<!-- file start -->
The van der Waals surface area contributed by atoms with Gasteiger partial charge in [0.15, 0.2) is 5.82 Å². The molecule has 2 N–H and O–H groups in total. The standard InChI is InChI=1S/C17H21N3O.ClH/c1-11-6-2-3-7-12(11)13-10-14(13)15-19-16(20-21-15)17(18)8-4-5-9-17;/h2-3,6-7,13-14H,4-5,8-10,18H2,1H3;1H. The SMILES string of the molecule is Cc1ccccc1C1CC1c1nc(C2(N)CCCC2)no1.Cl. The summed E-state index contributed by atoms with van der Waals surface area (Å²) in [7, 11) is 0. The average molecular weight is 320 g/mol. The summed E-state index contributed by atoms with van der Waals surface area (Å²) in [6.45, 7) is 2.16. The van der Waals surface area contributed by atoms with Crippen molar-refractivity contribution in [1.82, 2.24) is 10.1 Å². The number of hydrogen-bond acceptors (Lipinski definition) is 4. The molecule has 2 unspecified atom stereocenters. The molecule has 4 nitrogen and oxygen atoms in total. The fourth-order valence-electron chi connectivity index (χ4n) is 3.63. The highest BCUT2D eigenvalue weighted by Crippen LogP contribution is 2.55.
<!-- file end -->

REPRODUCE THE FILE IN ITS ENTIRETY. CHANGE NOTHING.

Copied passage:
The van der Waals surface area contributed by atoms with Gasteiger partial charge in [0.15, 0.2) is 5.82 Å². The molecule has 2 N–H and O–H groups in total. The standard InChI is InChI=1S/C17H21N3O.ClH/c1-11-6-2-3-7-12(11)13-10-14(13)15-19-16(20-21-15)17(18)8-4-5-9-17;/h2-3,6-7,13-14H,4-5,8-10,18H2,1H3;1H. The SMILES string of the molecule is Cc1ccccc1C1CC1c1nc(C2(N)CCCC2)no1.Cl. The summed E-state index contributed by atoms with van der Waals surface area (Å²) in [7, 11) is 0. The average molecular weight is 320 g/mol. The summed E-state index contributed by atoms with van der Waals surface area (Å²) in [6.45, 7) is 2.16. The van der Waals surface area contributed by atoms with Crippen molar-refractivity contribution in [1.82, 2.24) is 10.1 Å². The number of hydrogen-bond acceptors (Lipinski definition) is 4. The molecule has 2 unspecified atom stereocenters. The molecule has 4 nitrogen and oxygen atoms in total. The fourth-order valence-electron chi connectivity index (χ4n) is 3.63. The highest BCUT2D eigenvalue weighted by Crippen LogP contribution is 2.55.